Pakistan: Nuclear Fallout

The clash with radical Islam is at its most serious in Pakistan where nuclear weapons could change hands. The President, Pervez Musharraf, has set out to deal with the radical Islamists. A great deal depends on his success.

The World Today Published 1 November 2001 Updated 26 October 2020 4 minute READ

Dr Chris Smith

In the immediate aftermath of the attacks in America, the US was swift to engage General Pervez Musharraf. The ensuing dialogue must have been uncomfortable for the leader of Pakistan. On the one hand, there was ample evidence to link his country to the creation and indulgence of the Taliban movement, as a means of retaining an element of control over events in war torn, anarchic Afghanistan.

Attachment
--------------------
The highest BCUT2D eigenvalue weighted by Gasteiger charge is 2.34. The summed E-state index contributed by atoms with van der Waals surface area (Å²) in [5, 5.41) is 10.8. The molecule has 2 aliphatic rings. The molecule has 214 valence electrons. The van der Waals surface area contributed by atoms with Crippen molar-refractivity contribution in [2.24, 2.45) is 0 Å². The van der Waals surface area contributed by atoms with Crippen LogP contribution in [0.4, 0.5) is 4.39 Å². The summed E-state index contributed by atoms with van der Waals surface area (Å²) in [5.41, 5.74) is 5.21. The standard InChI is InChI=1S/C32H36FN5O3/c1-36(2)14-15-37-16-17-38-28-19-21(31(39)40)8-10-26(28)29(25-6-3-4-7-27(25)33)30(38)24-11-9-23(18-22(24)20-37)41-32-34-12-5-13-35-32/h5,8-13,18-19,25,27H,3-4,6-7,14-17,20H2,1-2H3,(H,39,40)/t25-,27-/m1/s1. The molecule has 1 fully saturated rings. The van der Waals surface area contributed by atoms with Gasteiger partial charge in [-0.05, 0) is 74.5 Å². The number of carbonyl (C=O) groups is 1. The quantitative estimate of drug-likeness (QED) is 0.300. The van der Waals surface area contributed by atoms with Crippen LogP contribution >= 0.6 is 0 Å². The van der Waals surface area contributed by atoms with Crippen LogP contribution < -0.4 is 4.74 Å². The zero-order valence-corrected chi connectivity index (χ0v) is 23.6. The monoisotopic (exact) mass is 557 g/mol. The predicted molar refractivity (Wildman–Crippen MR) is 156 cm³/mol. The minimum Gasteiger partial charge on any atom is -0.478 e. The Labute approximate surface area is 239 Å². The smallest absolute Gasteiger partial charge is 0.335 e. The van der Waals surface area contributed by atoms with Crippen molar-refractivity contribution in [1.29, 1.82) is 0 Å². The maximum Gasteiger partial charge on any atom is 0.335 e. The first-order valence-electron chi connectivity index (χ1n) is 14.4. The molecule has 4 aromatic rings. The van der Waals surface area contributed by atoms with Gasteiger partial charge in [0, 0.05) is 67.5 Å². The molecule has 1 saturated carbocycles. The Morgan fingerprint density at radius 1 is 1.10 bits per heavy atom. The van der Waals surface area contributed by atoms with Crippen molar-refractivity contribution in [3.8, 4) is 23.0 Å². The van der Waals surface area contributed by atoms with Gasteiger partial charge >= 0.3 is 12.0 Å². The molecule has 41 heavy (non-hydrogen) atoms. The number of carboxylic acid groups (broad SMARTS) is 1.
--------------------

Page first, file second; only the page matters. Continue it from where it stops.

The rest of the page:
On the other, Pakistan has long teetered on the brink of state collapse because of economic mismanagement and corruption on an unimaginable scale and, more recently, economic and military sanctions following the nuclear tests in 1999.

Although Pakistan’s survival instincts are immense, reliance upon the International Monetary Fund (IMF) for lifeline credits remains the most important aspect of the government’s economic strategy.

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